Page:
numpy.correlate(a, v, mode='valid')[source]#

Cross-correlation of two 1-dimensional sequences.

This function computes the correlation as generally defined in signal processing texts [1]:

\[c_k = \sum_n a_{n+k} \cdot \overline{v}_n\]

with a and v sequences being zero-padded where necessary and \(\overline v\) denoting complex conjugation.

a, varray_like

Input sequences.

mode{‘valid’, ‘same’, ‘full’}, optional

Refer to the convolve docstring. Note that the default is ‘valid’, unlike convolve, which uses ‘full’.


Discrete cross-correlation of a and v.

See also


Discrete, linear convolution of two one-dimensional sequences.


uses FFT which has superior performance on large arrays.


The definition of correlation above is not unique and sometimes correlation may be defined differently. Another common definition is [1]:

\[c'_k = \sum_n a_{n} \cdot \overline{v_{n+k}}\]

which is related to \(c_k\) by \(c'_k = c_{-k}\).

numpy.correlate may perform slowly in large arrays (i.e. n = 1e5) because it does not use the FFT to compute the convolution; in that case, scipy.signal.correlate might be preferable.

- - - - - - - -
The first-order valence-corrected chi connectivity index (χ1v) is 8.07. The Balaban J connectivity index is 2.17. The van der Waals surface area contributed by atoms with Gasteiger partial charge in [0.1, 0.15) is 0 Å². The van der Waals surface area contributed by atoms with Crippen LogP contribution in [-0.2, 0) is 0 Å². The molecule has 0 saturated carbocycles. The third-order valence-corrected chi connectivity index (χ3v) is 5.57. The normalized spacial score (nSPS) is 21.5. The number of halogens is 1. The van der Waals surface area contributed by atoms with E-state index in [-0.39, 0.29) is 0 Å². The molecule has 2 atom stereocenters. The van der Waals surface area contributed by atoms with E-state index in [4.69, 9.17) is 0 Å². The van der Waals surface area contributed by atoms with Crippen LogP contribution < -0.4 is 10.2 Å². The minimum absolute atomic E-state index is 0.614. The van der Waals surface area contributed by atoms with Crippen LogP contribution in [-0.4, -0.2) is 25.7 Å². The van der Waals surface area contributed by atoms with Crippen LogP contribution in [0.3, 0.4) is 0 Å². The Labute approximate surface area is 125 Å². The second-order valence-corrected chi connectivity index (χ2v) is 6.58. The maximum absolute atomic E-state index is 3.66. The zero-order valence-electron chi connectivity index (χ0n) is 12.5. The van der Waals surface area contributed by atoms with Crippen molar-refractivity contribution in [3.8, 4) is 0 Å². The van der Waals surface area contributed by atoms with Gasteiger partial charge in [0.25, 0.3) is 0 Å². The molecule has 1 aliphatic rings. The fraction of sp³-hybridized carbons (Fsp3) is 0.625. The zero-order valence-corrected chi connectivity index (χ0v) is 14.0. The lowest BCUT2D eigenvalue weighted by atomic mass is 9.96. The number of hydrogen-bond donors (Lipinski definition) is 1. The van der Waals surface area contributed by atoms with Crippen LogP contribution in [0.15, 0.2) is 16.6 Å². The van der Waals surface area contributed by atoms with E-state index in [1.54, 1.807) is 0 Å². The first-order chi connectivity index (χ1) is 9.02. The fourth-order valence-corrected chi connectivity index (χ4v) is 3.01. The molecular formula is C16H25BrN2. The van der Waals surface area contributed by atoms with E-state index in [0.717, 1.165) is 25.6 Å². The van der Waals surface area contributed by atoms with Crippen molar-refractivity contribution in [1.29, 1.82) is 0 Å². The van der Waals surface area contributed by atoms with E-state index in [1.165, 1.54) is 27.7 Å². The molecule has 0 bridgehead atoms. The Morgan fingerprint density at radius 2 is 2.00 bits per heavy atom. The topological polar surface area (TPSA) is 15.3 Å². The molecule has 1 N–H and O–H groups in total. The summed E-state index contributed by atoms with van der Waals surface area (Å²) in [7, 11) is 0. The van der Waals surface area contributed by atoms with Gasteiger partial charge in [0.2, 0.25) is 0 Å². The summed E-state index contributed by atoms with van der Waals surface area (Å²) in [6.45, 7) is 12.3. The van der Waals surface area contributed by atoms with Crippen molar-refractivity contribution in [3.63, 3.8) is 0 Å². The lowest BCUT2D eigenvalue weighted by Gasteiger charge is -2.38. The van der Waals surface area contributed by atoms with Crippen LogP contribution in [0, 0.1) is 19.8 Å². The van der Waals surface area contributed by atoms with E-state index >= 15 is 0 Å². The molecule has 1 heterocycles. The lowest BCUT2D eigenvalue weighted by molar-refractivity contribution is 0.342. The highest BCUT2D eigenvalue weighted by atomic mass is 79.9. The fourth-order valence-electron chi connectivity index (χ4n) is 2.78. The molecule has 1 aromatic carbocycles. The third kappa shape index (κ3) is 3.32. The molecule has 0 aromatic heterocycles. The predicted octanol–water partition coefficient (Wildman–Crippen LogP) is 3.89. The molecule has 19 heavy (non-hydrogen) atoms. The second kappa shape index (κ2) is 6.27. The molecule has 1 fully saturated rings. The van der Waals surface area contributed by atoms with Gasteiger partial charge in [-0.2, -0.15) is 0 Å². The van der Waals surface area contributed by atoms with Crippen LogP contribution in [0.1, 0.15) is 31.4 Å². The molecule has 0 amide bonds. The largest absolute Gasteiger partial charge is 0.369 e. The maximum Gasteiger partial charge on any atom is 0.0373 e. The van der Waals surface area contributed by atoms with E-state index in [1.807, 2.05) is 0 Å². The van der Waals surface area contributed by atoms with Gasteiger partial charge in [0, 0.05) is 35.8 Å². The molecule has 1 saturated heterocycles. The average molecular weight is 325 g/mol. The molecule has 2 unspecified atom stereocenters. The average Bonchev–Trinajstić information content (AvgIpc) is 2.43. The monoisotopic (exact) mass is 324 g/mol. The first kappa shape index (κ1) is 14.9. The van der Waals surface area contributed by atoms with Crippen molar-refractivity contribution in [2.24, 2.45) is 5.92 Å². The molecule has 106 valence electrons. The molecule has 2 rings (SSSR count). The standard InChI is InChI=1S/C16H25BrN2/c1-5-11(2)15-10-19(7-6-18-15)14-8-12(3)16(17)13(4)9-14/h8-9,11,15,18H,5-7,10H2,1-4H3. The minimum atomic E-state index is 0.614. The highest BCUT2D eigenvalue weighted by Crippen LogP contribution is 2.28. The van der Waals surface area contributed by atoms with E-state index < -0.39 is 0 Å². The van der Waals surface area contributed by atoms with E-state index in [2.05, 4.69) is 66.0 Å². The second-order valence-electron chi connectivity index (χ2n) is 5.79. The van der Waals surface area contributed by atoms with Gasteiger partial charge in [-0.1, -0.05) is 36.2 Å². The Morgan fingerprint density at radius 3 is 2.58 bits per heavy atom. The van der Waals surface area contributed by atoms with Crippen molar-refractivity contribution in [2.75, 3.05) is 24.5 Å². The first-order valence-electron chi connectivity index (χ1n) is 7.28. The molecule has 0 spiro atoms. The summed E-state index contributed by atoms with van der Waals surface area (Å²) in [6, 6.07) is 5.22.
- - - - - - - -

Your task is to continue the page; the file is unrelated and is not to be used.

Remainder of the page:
[1] (1,2)

Wikipedia, “Cross-correlation”,


>>> np.correlate([1, 2, 3], [0, 1, 0.5])
>>> np.correlate([1, 2, 3], [0, 1, 0.5], "same")
array([2. ,  3.5,  3. ])
>>> np.correlate([1, 2, 3], [0, 1, 0.5], "full")
array([0.5,  2. ,  3.5,  3. ,  0. ])

Using complex sequences:

>>> np.correlate([1+1j, 2, 3-1j], [0, 1, 0.5j], 'full')
array([ 0.5-0.5j,  1.0+0.j ,  1.5-1.5j,  3.0-1.j ,  0.0+0.j ])

Note that you get the time reversed, complex conjugated result (\(\overline{c_{-k}}\)) when the two input sequences a and v change places:

>>> np.correlate([0, 1, 0.5j], [1+1j, 2, 3-1j], 'full')
array([ 0.0+0.j ,  3.0+1.j ,  1.5+1.5j,  1.0+0.j ,  0.5+0.5j])